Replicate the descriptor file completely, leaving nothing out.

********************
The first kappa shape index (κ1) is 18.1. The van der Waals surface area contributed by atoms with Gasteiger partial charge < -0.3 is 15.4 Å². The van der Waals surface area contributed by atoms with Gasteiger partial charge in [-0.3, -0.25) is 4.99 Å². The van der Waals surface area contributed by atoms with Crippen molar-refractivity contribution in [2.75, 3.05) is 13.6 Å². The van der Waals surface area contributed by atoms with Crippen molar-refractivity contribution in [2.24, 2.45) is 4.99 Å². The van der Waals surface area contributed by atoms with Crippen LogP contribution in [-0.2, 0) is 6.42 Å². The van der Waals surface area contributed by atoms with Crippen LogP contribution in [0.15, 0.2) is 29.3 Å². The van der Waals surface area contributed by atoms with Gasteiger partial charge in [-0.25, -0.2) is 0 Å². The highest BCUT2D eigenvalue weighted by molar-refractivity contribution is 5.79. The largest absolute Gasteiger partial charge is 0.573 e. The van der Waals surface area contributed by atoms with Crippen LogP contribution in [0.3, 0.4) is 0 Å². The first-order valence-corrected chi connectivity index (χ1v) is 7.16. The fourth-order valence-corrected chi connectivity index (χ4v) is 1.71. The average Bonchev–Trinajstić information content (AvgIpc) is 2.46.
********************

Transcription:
The first kappa shape index (κ1) is 18.1. The van der Waals surface area contributed by atoms with Gasteiger partial charge < -0.3 is 15.4 Å². The van der Waals surface area contributed by atoms with Gasteiger partial charge in [-0.3, -0.25) is 4.99 Å². The van der Waals surface area contributed by atoms with Crippen molar-refractivity contribution in [2.75, 3.05) is 13.6 Å². The van der Waals surface area contributed by atoms with Crippen molar-refractivity contribution in [2.24, 2.45) is 4.99 Å². The van der Waals surface area contributed by atoms with Crippen LogP contribution in [-0.2, 0) is 6.42 Å². The van der Waals surface area contributed by atoms with Crippen LogP contribution in [0.15, 0.2) is 29.3 Å². The van der Waals surface area contributed by atoms with Gasteiger partial charge in [-0.25, -0.2) is 0 Å². The highest BCUT2D eigenvalue weighted by molar-refractivity contribution is 5.79. The largest absolute Gasteiger partial charge is 0.573 e. The van der Waals surface area contributed by atoms with Crippen LogP contribution in [0.3, 0.4) is 0 Å². The first-order valence-corrected chi connectivity index (χ1v) is 7.16. The fourth-order valence-corrected chi connectivity index (χ4v) is 1.71. The average Bonchev–Trinajstić information content (AvgIpc) is 2.46.